The amazing cat can twist and turn its body in ways that we humans only wish we could. When cats are trapped, they continue to work hard to escape as soon as possible.
If they cannot escape, they sit in wait and when the time is right, make their move as quickly as a streak of lightning.
One such thing that I feel many cats consider a trap, is a collar called a cone.
Cone collars are necessary if the cat has had surgery or an injury. You and your vet gently apply and fasten the cone around the cat’s neck to prevent the cat from licking or irritating the healing area of concern.
“Can cats sleep with a cone on?” That is a good question. They don’t look sleep friendly.
I eventually found out that the cats were doing fine. Cones have other names such as,
Be aware of not fastening a cone too tight around the cat’s neck. You could injure or choke your cat, and that would not be a good thing.
How Do Cats Sleep with a Cone On?
I have been a faithful feline rescuer and caretaker of cats for over 30 years. A few of my cats have had surgery or received an injury, and the vet ordered them to wear a cone for a couple of weeks. My big concern was,
“How will the cat sleep with a cone on?”
I did have one cat that did not adapt well. I have also seen exceptions to the rules for wearing a cone collar. There are other alternatives, as described later.
These stiff plastic collars look uncomfortable, and I felt sorry for my cat. However, if you stand your ground and are firm with your cat, they (and you) will accept wearing the collar and will be forever grateful when they do not have to wear it.
Some say to never remove these collars. But, I felt I wanted to rest my cat and I removed the collar at intervals during the day, never at night. I kept an eagle eye on my cat while the collar was off during meal times or for a few minutes during the day. But, speak with your vet before doing this.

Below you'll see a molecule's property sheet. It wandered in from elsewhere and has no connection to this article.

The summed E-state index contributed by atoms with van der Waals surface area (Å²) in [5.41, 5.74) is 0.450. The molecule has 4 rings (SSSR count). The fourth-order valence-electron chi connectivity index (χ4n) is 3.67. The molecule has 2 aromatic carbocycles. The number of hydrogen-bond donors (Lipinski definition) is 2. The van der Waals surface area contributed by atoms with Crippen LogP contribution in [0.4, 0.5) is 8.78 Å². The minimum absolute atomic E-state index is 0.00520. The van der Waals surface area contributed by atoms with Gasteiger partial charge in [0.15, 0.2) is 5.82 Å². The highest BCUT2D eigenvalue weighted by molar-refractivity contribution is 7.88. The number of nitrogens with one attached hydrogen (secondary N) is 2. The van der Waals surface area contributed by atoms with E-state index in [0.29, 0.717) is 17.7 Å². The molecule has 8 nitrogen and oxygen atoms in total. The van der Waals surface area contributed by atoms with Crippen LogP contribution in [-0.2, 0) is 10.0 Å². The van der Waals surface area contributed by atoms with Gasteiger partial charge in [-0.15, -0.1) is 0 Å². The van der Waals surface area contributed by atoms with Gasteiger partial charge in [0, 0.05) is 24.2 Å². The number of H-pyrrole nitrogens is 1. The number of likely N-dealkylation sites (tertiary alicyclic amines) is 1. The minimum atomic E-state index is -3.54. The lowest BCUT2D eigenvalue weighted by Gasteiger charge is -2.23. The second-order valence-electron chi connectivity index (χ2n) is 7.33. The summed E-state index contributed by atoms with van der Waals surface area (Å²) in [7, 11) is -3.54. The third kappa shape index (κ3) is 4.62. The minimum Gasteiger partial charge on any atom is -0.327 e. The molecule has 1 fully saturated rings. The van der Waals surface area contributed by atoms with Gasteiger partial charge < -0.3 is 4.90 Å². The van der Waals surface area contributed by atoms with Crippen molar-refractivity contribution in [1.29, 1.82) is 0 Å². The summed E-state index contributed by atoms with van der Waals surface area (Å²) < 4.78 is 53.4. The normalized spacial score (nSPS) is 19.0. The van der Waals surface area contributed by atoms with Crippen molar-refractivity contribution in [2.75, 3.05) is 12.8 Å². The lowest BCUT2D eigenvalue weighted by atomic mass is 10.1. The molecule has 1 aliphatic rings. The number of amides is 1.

However, I did not trust taking a collar off my cat for the night. When sleeping, they can do more damage to a surgical site or wound if the collar is off.
Never worry about them being able to sleep with this collar on. The cat does well and can lie in about any position it wants to lie.
The soft e collar was a marked improvement on the harder plastic ones. Go with the advice of your vet as it will depend where the wound is located.
This is an example of a soft e collar.
This is an example of an inflatable e collar.
My Experiences Caring For Cats wearing a Cone
The cats that I have seen in cones never seemed to mind. However, never be too surprised if they find a way out of the cone. One cat knew where the collar fastened and used its paw to release the opening of the collar.
Another cat simply slid its body out. Another cat was able to slip its paw under the rim of the collar and slip it off like a shirt. I found it amazing how creative my cats became when not wanting that collar.
Each cat soon found out that the collar went back on them as quickly as they removed it. After a few times, they decided that it was not worth the effort and left it alone.
Cats certainly know what they want and do not want. While a cone around your cat’s neck may seem awkward, it does not hinder your cat from doing what it wants to do.
Any cat needs a few days to become accustomed to wearing the collar, but they really do not seem to mind after they get used to it.
However, the stricter you are about making them wear the cone, the sooner they get used to its presence.
Can Cats Sleep with a Cone On?
Cats can sleep with a cone collar? If you keep a watchful eye on your cat, you will likely find out that the cat did just fine.
My cat looked comfortable and was able to lay on its side. He could not curl up in a ball as he sometimes does. However, he adapted.